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Waters Introduces Legislation to Help Prevent Unfair Foreclosures on Seniors with HUD Reverse Mortgages

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Washington, DC, October 27, 2017 | comments

Today, Congresswoman Maxine Waters (D-CA), Ranking Member of the Committee on Financial Services, introduced the Preventing Foreclosures on Seniors Act, a bill to make reforms to the U.S. Department of Housing and Urban Development’s (HUD’s) reverse mortgage program to help prevent unfair foreclosures on seniors. HUD’s Home Equity Conversion Mortgages (HECM) program allows seniors to take out reverse mortgages, which convert a portion of their home equity into cash to supplement their income in retirement.

“Unfair foreclosures on seniors continue to be a problem in the Department of Housing and Urban Development’s reverse mortgage program. This bill makes key changes to help seniors who are vulnerable to foreclosure under the current program,” said Ranking Member Waters. “It is critical that we take every possible step to ensure that seniors who take out reverse mortgages, and particularly their surviving spouses, do not unfairly lose their homes.”

Congressman Denny Heck (D-WA) is an original cosponsor on the bill.

The bill is supported by the National Consumer Law Center (NCLC) (on behalf of its low-income clients) and the California Reinvestment Coalition (CRC).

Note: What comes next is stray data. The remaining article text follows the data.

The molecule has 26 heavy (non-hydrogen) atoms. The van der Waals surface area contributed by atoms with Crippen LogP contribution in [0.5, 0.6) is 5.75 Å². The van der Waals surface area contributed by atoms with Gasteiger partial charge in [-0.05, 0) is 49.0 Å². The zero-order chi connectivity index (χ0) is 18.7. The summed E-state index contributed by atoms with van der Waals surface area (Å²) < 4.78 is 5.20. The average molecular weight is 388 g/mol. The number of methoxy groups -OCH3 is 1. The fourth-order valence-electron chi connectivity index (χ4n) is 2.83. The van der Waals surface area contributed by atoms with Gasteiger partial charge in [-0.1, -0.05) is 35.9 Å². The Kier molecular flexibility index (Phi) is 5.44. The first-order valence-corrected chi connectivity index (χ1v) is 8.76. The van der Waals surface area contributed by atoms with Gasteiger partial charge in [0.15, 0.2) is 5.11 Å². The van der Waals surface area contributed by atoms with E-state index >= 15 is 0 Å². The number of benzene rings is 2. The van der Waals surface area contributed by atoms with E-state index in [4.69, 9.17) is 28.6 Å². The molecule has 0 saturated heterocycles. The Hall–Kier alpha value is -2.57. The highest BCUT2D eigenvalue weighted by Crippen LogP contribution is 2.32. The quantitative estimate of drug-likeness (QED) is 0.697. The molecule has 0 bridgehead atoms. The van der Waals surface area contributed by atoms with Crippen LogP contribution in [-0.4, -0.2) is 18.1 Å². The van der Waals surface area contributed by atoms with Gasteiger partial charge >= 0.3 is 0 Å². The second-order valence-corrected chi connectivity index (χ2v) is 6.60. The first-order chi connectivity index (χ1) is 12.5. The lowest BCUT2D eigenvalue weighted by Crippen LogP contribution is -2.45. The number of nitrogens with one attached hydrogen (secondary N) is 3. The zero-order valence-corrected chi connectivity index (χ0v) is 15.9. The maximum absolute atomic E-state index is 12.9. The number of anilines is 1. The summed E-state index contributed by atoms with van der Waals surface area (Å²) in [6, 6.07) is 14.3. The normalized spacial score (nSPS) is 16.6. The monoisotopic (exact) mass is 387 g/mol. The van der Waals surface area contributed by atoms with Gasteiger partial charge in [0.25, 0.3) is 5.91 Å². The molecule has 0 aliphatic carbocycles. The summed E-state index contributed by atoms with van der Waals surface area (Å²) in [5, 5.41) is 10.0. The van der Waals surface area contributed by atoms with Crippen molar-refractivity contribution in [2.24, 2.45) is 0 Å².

“This bill would provide much needed protections for older borrowers with reverse mortgage loans. It would require lenders to give seniors a chance to stay in their homes by repaying back taxes and insurance when they can afford to do so,” said Alys Cohen, Staff Attorney for the National Consumer Law Center. “It also would protect spouses left off a reverse mortgage from needless foreclosure by requiring that eligible spouses be given the opportunity to remain in their home. These are common sense steps that would protect older borrowers and preserve the reverse mortgage program by making it work better.”

“This new bill by Ranking Member Waters is a practical and effective way to ensure that widows and widowers are able to live out the rest of their lives in their homes, consistent with what the majority of these seniors were told when they first obtained a reverse mortgage,” said Paulina Gonzalez, Executive Director of the California Reinvestment Coalition.

The bill makes reforms to HUD’s Home Equity Conversion Mortgages (HECM) program to:

  • Require loss mitigation for HECM borrowers in default (currently it is optional).
  • Require that non-borrowing spouses are treated as borrowing spouses for the purposes of loss mitigation (currently they are ineligible).
  • Require mandatory assignment of HECM loans to HUD if there is an eligible non-borrowing spouse living in the home upon the death of the borrower (currently it is optional).
  • Require mortgagees to provide prompt notice to a surviving non-borrowing spouse of their eligibility to remain in the property if they meet certain basic requirements.
  • Prevent foreclosures on non-borrowing spouses once the loan is assigned to HUD unless they fail to meet certain basic requirements.
  • Grant the Secretary of HUD authority to reduce or deny insurance benefits to any mortgagee who fails to comply with loss mitigation requirements.
  • Extend the deadline by which non-borrowing spouses must obtain the proper paperwork to prove their eligibility.
  • Require HUD to consult with the Consumer Protection Financial Bureau (CFPB) on matters of consumer protection to ensure that HUD rules are more sensitive to these issues in the future.

For more information, view the legislation and a one pager.


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Tags: CFPB, HUD



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